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BWW Review: MARJORIE PRIME at The Coal Mine Theatre


BWW Review: MARJORIE PRIME at The Coal Mine Theatre

MARJORIE PRIME is set some 30 years in the future, after scientists have invented Primes, charmingly lifelike holographic representations of dead people you can buy to keep you company after a loss. Say your husband's passed away - I'm so sorry, but look! here he is, or something that looks and talks just like him. (It is the exact premise of the Black Mirror episode "Be Right Back", which first aired some two years before MARJORIE PRIME premiered off-Broadway, in 2015.)

Thematically, MARJORIE PRIME is engaged with aging, loss, and memory, increasingly important topics. But depicting old age in the theatre can be difficult: older people tend not to move much, and people with Alzheimer's often repeat themselves when they speak. Clever writers can find ways around this - take, for example, Robert Chafe's brilliant Between Breaths, which balances an exciting past with a painful present. In MARJORIE PRIME, however, the action consists entirely of sitting, standing, talking, repeating, and repeating.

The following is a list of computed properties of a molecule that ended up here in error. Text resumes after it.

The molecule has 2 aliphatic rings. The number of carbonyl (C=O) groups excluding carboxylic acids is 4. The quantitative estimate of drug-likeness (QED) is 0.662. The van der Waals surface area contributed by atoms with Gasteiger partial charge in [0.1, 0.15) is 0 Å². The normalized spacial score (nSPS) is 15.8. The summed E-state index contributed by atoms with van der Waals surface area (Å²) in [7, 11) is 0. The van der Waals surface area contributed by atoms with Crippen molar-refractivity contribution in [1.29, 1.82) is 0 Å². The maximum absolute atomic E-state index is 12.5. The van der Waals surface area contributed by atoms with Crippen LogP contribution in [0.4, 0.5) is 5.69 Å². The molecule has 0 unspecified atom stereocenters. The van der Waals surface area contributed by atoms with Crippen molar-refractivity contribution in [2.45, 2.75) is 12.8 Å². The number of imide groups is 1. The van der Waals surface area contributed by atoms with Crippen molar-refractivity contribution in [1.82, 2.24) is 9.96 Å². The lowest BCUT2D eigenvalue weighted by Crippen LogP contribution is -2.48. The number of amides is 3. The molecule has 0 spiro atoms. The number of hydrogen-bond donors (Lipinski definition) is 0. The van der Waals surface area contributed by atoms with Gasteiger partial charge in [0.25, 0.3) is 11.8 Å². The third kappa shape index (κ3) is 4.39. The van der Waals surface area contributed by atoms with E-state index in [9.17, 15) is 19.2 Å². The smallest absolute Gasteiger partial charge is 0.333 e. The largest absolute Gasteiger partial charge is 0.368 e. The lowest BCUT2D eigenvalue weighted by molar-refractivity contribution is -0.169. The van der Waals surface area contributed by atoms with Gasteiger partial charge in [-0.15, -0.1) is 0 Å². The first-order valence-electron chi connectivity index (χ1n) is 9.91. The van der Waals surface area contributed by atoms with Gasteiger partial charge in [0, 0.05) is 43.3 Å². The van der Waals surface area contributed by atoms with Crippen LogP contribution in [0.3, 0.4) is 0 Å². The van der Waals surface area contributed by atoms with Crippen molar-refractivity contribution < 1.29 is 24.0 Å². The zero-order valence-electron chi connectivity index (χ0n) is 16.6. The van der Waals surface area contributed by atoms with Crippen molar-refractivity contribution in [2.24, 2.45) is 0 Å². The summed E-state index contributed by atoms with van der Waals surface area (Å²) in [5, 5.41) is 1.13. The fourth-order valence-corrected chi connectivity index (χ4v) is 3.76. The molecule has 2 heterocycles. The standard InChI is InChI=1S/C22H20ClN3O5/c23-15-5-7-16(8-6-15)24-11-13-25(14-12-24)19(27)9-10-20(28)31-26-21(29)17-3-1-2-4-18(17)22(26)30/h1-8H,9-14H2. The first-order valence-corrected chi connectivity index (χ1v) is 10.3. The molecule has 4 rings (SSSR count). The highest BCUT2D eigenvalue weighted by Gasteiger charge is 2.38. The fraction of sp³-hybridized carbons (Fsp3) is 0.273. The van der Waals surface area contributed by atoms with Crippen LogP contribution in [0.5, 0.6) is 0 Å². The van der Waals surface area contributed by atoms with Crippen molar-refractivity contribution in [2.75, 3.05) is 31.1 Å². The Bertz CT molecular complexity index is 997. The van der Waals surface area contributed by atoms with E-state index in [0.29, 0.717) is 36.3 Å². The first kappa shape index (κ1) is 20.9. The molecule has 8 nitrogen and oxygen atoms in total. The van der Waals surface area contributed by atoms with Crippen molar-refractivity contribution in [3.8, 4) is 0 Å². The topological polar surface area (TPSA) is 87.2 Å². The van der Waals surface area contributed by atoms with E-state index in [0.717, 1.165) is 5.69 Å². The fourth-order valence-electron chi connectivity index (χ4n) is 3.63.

"I have three kids" is something you'll hear more than you need to.

MARJORIE PRIME is also disappointingly unambitious as a work of science fiction. Although it is set sometime around 2050, nothing in the world seems to have changed since 2020. Other than Primes, there are no new technological interventions in aging. The characters do not interact with or speak of contemporary politics, culture, or nature. Nothing in Gillian Gallow's pedestrian set or costumes (white cupboard, blue jeans) suggests the show's intended time period.

If there's one reason to head out to the Coal Mine this month, it's stage and screen legend Martha Henry, who takes on the role of Marjorie with grace and fidelity. She owns the best moments in the play: an arthritic hand trying to recreate the fluid movements of a violin player, a woman of dignity betrayed and humiliated by her bodily functions. Henry's every gesture suggests the pains of late life, both physical and emotional. She is the action - the scifi, sets, and script are just furnishings.

MARJORIE PRIME runs through 23 February at the Coal Mine Theatre, 1454 Danforth Avenue, Toronto.

For more information or to buy tickets, click here.

Photo credit: Dahlia Katz

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